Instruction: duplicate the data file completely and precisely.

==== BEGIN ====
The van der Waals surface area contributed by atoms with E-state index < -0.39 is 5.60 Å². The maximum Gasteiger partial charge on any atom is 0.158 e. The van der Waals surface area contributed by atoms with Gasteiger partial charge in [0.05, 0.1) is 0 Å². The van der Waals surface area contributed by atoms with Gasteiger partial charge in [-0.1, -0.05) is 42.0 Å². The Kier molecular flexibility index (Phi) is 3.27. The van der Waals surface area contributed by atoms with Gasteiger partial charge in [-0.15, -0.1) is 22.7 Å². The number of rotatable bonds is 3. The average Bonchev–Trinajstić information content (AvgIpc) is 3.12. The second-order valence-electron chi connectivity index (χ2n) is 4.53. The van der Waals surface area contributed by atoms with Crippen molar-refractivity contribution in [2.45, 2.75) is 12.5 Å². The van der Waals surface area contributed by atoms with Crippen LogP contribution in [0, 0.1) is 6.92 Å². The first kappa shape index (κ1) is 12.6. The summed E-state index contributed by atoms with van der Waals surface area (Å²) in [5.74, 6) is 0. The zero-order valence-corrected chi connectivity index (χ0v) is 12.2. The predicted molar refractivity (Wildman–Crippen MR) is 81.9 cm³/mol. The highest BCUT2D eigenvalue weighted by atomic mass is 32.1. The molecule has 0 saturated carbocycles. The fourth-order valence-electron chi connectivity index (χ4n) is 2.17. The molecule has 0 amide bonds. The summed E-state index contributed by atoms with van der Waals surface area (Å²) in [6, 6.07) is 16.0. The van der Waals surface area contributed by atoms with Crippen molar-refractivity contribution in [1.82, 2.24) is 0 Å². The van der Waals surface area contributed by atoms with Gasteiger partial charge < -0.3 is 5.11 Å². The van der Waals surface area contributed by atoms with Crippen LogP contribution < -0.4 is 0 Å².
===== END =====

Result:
The van der Waals surface area contributed by atoms with E-state index < -0.39 is 5.60 Å². The maximum Gasteiger partial charge on any atom is 0.158 e. The van der Waals surface area contributed by atoms with Gasteiger partial charge in [0.05, 0.1) is 0 Å². The van der Waals surface area contributed by atoms with Gasteiger partial charge in [-0.1, -0.05) is 42.0 Å². The Kier molecular flexibility index (Phi) is 3.27. The van der Waals surface area contributed by atoms with Gasteiger partial charge in [-0.15, -0.1) is 22.7 Å². The number of rotatable bonds is 3. The average Bonchev–Trinajstić information content (AvgIpc) is 3.12. The second-order valence-electron chi connectivity index (χ2n) is 4.53. The van der Waals surface area contributed by atoms with Crippen molar-refractivity contribution in [2.45, 2.75) is 12.5 Å². The van der Waals surface area contributed by atoms with Crippen LogP contribution in [0, 0.1) is 6.92 Å². The first kappa shape index (κ1) is 12.6. The summed E-state index contributed by atoms with van der Waals surface area (Å²) in [5.74, 6) is 0. The zero-order valence-corrected chi connectivity index (χ0v) is 12.2. The predicted molar refractivity (Wildman–Crippen MR) is 81.9 cm³/mol. The highest BCUT2D eigenvalue weighted by atomic mass is 32.1. The molecule has 0 saturated carbocycles. The fourth-order valence-electron chi connectivity index (χ4n) is 2.17. The molecule has 0 amide bonds. The summed E-state index contributed by atoms with van der Waals surface area (Å²) in [6, 6.07) is 16.0. The van der Waals surface area contributed by atoms with Crippen molar-refractivity contribution in [1.82, 2.24) is 0 Å². The van der Waals surface area contributed by atoms with Gasteiger partial charge < -0.3 is 5.11 Å². The van der Waals surface area contributed by atoms with Crippen LogP contribution < -0.4 is 0 Å².